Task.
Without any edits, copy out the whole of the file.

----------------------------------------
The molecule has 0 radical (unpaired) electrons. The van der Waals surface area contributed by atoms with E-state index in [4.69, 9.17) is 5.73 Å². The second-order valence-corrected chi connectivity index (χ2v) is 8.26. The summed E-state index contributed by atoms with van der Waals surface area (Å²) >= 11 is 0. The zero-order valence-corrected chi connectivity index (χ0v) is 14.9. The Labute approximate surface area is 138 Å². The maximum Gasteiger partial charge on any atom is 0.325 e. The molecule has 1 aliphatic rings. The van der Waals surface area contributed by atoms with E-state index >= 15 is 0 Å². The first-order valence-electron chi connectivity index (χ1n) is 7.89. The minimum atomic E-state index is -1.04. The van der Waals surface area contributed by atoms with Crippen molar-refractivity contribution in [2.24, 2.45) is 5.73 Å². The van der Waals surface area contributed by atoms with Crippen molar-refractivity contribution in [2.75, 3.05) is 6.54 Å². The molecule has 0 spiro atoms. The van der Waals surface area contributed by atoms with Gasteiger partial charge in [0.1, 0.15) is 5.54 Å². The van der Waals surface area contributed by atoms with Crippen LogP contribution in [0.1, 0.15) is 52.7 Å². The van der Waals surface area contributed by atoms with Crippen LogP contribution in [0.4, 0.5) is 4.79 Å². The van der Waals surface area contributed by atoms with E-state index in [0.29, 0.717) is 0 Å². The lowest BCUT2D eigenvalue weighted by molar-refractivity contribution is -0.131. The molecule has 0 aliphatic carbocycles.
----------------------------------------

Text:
The molecule has 0 radical (unpaired) electrons. The van der Waals surface area contributed by atoms with E-state index in [4.69, 9.17) is 5.73 Å². The second-order valence-corrected chi connectivity index (χ2v) is 8.26. The summed E-state index contributed by atoms with van der Waals surface area (Å²) >= 11 is 0. The zero-order valence-corrected chi connectivity index (χ0v) is 14.9. The Labute approximate surface area is 138 Å². The maximum Gasteiger partial charge on any atom is 0.325 e. The molecule has 1 aliphatic rings. The van der Waals surface area contributed by atoms with E-state index >= 15 is 0 Å². The first-order valence-electron chi connectivity index (χ1n) is 7.89. The minimum atomic E-state index is -1.04. The van der Waals surface area contributed by atoms with Crippen molar-refractivity contribution in [2.24, 2.45) is 5.73 Å². The van der Waals surface area contributed by atoms with Crippen molar-refractivity contribution in [2.75, 3.05) is 6.54 Å². The molecule has 0 spiro atoms. The van der Waals surface area contributed by atoms with Gasteiger partial charge in [0.1, 0.15) is 5.54 Å². The van der Waals surface area contributed by atoms with Crippen LogP contribution in [0.1, 0.15) is 52.7 Å². The van der Waals surface area contributed by atoms with Crippen LogP contribution in [0.4, 0.5) is 4.79 Å². The van der Waals surface area contributed by atoms with E-state index in [0.29, 0.717) is 0 Å². The lowest BCUT2D eigenvalue weighted by molar-refractivity contribution is -0.131. The molecule has 0 aliphatic carbocycles.